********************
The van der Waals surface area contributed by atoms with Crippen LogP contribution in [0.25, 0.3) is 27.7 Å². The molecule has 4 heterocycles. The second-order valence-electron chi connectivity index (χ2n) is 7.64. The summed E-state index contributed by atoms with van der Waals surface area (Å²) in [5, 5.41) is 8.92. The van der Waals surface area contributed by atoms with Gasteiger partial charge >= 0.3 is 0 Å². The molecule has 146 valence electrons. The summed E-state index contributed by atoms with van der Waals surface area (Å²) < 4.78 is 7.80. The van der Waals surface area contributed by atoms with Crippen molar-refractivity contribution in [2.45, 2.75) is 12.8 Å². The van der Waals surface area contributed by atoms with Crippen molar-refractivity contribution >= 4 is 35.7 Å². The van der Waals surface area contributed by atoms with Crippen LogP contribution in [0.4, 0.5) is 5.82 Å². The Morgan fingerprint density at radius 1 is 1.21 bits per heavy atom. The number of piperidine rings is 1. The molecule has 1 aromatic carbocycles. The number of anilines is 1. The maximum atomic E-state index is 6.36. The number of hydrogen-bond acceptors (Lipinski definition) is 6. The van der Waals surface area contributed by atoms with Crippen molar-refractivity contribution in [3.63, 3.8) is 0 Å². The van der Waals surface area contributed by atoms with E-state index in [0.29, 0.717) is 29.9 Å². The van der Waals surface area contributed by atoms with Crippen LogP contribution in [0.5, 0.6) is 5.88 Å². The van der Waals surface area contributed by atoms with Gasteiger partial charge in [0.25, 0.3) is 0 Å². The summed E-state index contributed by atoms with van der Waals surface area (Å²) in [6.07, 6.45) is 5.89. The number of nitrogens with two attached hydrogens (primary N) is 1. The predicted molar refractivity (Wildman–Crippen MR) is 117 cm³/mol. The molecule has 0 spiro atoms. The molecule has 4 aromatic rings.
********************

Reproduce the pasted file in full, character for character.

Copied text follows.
The van der Waals surface area contributed by atoms with Crippen LogP contribution in [0.25, 0.3) is 27.7 Å². The molecule has 4 heterocycles. The second-order valence-electron chi connectivity index (χ2n) is 7.64. The summed E-state index contributed by atoms with van der Waals surface area (Å²) in [5, 5.41) is 8.92. The van der Waals surface area contributed by atoms with Gasteiger partial charge >= 0.3 is 0 Å². The molecule has 146 valence electrons. The summed E-state index contributed by atoms with van der Waals surface area (Å²) < 4.78 is 7.80. The van der Waals surface area contributed by atoms with Crippen molar-refractivity contribution in [2.45, 2.75) is 12.8 Å². The van der Waals surface area contributed by atoms with Crippen molar-refractivity contribution >= 4 is 35.7 Å². The van der Waals surface area contributed by atoms with Crippen LogP contribution in [0.4, 0.5) is 5.82 Å². The Morgan fingerprint density at radius 1 is 1.21 bits per heavy atom. The number of piperidine rings is 1. The molecule has 1 aromatic carbocycles. The number of anilines is 1. The maximum atomic E-state index is 6.36. The number of hydrogen-bond acceptors (Lipinski definition) is 6. The van der Waals surface area contributed by atoms with Crippen molar-refractivity contribution in [3.63, 3.8) is 0 Å². The van der Waals surface area contributed by atoms with E-state index in [0.29, 0.717) is 29.9 Å². The van der Waals surface area contributed by atoms with Crippen LogP contribution in [0.5, 0.6) is 5.88 Å². The van der Waals surface area contributed by atoms with Gasteiger partial charge in [0.25, 0.3) is 0 Å². The summed E-state index contributed by atoms with van der Waals surface area (Å²) in [6.07, 6.45) is 5.89. The number of nitrogens with two attached hydrogens (primary N) is 1. The predicted molar refractivity (Wildman–Crippen MR) is 117 cm³/mol. The molecule has 0 spiro atoms. The molecule has 4 aromatic rings.